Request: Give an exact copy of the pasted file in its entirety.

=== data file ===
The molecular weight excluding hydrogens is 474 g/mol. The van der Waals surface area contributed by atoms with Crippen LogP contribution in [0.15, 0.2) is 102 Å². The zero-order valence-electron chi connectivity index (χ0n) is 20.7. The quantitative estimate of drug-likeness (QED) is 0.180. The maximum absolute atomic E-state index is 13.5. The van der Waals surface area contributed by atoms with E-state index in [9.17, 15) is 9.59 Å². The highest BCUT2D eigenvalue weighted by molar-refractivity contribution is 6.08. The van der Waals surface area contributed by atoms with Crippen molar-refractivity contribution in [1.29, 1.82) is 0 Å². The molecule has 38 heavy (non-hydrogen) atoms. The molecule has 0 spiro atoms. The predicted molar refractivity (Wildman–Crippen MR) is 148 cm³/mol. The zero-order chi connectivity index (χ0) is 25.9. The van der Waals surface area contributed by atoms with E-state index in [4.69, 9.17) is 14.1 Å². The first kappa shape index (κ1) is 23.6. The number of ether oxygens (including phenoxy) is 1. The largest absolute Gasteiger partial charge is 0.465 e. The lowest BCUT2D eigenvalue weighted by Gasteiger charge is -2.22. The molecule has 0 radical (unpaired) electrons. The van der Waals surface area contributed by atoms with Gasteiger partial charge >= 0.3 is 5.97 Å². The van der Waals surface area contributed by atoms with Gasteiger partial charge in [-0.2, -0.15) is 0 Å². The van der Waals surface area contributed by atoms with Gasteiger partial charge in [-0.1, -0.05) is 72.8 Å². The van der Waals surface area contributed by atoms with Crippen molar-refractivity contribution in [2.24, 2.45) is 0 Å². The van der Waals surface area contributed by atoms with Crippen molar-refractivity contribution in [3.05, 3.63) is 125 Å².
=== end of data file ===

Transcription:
The molecular weight excluding hydrogens is 474 g/mol. The van der Waals surface area contributed by atoms with Crippen LogP contribution in [0.15, 0.2) is 102 Å². The zero-order valence-electron chi connectivity index (χ0n) is 20.7. The quantitative estimate of drug-likeness (QED) is 0.180. The maximum absolute atomic E-state index is 13.5. The van der Waals surface area contributed by atoms with E-state index in [9.17, 15) is 9.59 Å². The highest BCUT2D eigenvalue weighted by molar-refractivity contribution is 6.08. The van der Waals surface area contributed by atoms with Crippen molar-refractivity contribution in [1.29, 1.82) is 0 Å². The molecule has 38 heavy (non-hydrogen) atoms. The molecule has 0 spiro atoms. The predicted molar refractivity (Wildman–Crippen MR) is 148 cm³/mol. The zero-order chi connectivity index (χ0) is 25.9. The van der Waals surface area contributed by atoms with E-state index in [4.69, 9.17) is 14.1 Å². The first kappa shape index (κ1) is 23.6. The number of ether oxygens (including phenoxy) is 1. The largest absolute Gasteiger partial charge is 0.465 e. The lowest BCUT2D eigenvalue weighted by Gasteiger charge is -2.22. The molecule has 0 radical (unpaired) electrons. The van der Waals surface area contributed by atoms with Gasteiger partial charge >= 0.3 is 5.97 Å². The van der Waals surface area contributed by atoms with Gasteiger partial charge in [-0.2, -0.15) is 0 Å². The van der Waals surface area contributed by atoms with Gasteiger partial charge in [-0.1, -0.05) is 72.8 Å². The van der Waals surface area contributed by atoms with Crippen molar-refractivity contribution in [2.24, 2.45) is 0 Å². The van der Waals surface area contributed by atoms with Crippen molar-refractivity contribution in [3.05, 3.63) is 125 Å².